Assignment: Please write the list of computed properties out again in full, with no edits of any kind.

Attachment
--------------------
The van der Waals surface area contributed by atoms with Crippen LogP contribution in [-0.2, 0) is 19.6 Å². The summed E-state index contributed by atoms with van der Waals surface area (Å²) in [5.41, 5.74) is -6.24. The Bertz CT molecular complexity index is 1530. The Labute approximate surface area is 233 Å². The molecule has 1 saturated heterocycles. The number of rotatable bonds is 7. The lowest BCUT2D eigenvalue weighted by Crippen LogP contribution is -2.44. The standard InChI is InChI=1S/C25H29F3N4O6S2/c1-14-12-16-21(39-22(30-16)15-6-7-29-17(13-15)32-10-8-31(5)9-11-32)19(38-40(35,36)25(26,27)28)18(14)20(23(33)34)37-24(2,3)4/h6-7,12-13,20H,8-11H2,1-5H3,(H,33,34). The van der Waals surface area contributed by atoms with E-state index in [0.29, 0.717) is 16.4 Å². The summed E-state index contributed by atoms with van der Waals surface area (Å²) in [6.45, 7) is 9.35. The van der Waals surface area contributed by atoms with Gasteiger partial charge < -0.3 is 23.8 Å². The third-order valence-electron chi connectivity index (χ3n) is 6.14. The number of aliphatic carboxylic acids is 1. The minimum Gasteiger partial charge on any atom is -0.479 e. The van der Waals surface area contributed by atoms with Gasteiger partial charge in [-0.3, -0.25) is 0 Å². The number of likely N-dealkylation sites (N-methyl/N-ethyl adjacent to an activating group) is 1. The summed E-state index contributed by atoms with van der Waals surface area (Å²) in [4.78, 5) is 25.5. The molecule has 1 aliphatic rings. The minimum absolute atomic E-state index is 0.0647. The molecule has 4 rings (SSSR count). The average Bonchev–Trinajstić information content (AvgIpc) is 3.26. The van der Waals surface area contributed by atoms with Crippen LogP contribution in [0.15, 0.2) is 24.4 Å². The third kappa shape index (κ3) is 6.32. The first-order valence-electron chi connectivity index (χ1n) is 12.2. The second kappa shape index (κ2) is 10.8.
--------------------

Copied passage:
The van der Waals surface area contributed by atoms with Crippen LogP contribution in [-0.2, 0) is 19.6 Å². The summed E-state index contributed by atoms with van der Waals surface area (Å²) in [5.41, 5.74) is -6.24. The Bertz CT molecular complexity index is 1530. The Labute approximate surface area is 233 Å². The molecule has 1 saturated heterocycles. The number of rotatable bonds is 7. The lowest BCUT2D eigenvalue weighted by Crippen LogP contribution is -2.44. The standard InChI is InChI=1S/C25H29F3N4O6S2/c1-14-12-16-21(39-22(30-16)15-6-7-29-17(13-15)32-10-8-31(5)9-11-32)19(38-40(35,36)25(26,27)28)18(14)20(23(33)34)37-24(2,3)4/h6-7,12-13,20H,8-11H2,1-5H3,(H,33,34). The van der Waals surface area contributed by atoms with E-state index in [0.29, 0.717) is 16.4 Å². The summed E-state index contributed by atoms with van der Waals surface area (Å²) in [6.45, 7) is 9.35. The van der Waals surface area contributed by atoms with Gasteiger partial charge < -0.3 is 23.8 Å². The third-order valence-electron chi connectivity index (χ3n) is 6.14. The number of aliphatic carboxylic acids is 1. The minimum Gasteiger partial charge on any atom is -0.479 e. The van der Waals surface area contributed by atoms with Gasteiger partial charge in [-0.3, -0.25) is 0 Å². The number of likely N-dealkylation sites (N-methyl/N-ethyl adjacent to an activating group) is 1. The summed E-state index contributed by atoms with van der Waals surface area (Å²) in [4.78, 5) is 25.5. The molecule has 1 aliphatic rings. The minimum absolute atomic E-state index is 0.0647. The molecule has 4 rings (SSSR count). The average Bonchev–Trinajstić information content (AvgIpc) is 3.26. The van der Waals surface area contributed by atoms with Crippen LogP contribution in [0.15, 0.2) is 24.4 Å². The third kappa shape index (κ3) is 6.32. The first-order valence-electron chi connectivity index (χ1n) is 12.2. The second kappa shape index (κ2) is 10.8.